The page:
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    Copper distribution between NaS0.5 bearing fluxes and carbon saturated iron melts was measured at 1 200°C. Coefficients LCu and KCu which are defined below were used to discuss the decopperization behavior of different sulfide fluxes with different sulfur content in carbon saturated iron melts. LCu≡(%Cu)/[%Cu] KCu≡(%CuS0.5)/[%Cu]·[%S]1/2
    The results are summarized as follows.
    1) The distribution ratio LCu was between 11 and 21.5 for the NaS0.5-FeS-CuS0.5 system at 1 200°C. The maximum KCu was 213 for the 95%NaS0.5-5%FeS system with LCu=17 and [%S]=0.01.
    2) The temperature dependence of KCu, from 1 170°C to 1 325°C for the melts containing 79.9-88.5%NaS0.5+10.7-19.4%FeS+0.55-0.76%CuS0.5 can be expressed by the following equation.
    lnKCu=1.25×104/T-3.07
    3) NaS0.5 was found to be the best component for the decopperization among five sulfides FeS, NaS0.5, KS0.5, CaS, CuS0.5 investigated in the present work.
  • Wettability of Solid Oxides by Liquid Iron Alloys under Reduced Pressure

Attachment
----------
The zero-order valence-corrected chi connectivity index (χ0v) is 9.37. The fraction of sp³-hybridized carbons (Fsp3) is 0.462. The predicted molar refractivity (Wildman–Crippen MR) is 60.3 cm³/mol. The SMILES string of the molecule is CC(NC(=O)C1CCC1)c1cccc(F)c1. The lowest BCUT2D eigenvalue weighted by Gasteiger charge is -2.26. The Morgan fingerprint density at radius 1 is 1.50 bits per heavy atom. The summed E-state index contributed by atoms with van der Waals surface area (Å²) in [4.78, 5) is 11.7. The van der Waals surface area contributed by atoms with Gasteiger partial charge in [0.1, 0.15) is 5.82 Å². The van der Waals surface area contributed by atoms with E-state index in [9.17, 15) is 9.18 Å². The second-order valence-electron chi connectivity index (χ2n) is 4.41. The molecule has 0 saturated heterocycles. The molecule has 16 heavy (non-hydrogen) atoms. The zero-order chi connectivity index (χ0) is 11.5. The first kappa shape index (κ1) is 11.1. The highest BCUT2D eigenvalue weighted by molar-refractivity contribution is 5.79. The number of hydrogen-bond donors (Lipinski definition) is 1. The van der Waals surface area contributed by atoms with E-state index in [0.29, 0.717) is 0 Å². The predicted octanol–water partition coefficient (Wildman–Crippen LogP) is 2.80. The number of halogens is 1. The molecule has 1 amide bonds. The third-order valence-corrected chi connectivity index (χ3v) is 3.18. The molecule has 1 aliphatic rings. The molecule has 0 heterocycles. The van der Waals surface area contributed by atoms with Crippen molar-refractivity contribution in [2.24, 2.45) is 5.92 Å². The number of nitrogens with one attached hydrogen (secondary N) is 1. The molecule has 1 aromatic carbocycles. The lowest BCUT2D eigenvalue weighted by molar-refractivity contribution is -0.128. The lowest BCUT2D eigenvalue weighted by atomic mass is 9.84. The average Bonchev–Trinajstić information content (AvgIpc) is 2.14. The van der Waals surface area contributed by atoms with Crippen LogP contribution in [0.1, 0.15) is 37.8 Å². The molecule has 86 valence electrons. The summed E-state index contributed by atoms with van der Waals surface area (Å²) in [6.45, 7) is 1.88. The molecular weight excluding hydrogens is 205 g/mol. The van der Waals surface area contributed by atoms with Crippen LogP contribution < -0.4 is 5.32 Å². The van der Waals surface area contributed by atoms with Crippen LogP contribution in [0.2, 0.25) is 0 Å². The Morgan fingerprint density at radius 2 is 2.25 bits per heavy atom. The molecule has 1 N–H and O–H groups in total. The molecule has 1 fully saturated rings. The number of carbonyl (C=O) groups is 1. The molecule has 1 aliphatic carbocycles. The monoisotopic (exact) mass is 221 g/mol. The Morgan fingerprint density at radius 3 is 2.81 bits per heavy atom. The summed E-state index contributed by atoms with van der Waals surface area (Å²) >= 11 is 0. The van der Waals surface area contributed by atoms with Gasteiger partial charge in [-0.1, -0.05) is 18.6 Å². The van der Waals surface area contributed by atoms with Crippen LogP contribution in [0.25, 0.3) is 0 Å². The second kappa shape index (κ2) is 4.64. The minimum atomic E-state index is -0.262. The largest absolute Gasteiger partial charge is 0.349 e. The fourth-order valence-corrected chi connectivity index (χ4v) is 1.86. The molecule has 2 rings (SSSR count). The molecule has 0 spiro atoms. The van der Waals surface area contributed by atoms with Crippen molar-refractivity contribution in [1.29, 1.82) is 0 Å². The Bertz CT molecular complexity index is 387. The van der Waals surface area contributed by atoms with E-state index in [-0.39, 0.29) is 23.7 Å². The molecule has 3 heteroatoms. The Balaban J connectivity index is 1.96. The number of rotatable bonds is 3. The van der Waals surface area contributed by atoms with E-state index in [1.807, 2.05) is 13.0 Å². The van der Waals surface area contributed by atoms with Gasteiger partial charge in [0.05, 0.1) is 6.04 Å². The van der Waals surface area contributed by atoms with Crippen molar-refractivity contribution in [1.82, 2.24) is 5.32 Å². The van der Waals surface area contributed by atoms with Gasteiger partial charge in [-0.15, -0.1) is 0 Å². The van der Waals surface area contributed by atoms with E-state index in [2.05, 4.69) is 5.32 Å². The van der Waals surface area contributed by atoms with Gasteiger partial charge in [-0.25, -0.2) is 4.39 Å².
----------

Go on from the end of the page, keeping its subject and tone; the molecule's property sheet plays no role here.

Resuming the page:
pp. 648-655

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    Wettability of solid oxides by liquid iron alloys has been studied under reduced pressure. Measurements of surface tension and contact angle of liquid iron alloys on solid oxides (MgO, Al2O3) have been carried out with the sessile drop method.
    1) Different values of surface tension and contact angle were obtained by different furnaces whose heating elements were molybdenum and graphite, respectively. This can be explained by a difference in partial pressure of oxygen in the furnaces.
    2) The values of surface tension obtained by the furnace whose heating element was graphite was considerably higher than previous works. It should be caused by an extremely low oxygen pressure in this work compared with those in previous works.
    3) The difference in the wetting of Al2O3 and MgO with liquid iron alloys can be attributed to the difference in solubilities of Al and Mg in liquid iron.
  • Activities of Components in Iron oxysulphide Melt in Equilibrium with Solid Iron

    pp. 656-663

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    Equilibrium between H2-H2O-H2S mixtures and iron oxysulphide melts in coexistence of solid iron was accomplished by means of the gas circulating method. The temperature range of measurements was 1 000 to 1 200°C, and the mole fractions of oxygen and sulphur in the melt were No =00.35 and Ns= 0.180.43, respectively. The oxygen pressure in gas was measured by oxygen galvanic cell using calcia-stabilized zirconia as a solid electrolyte. The sulphur pressure in gas was determined by chemical analysis.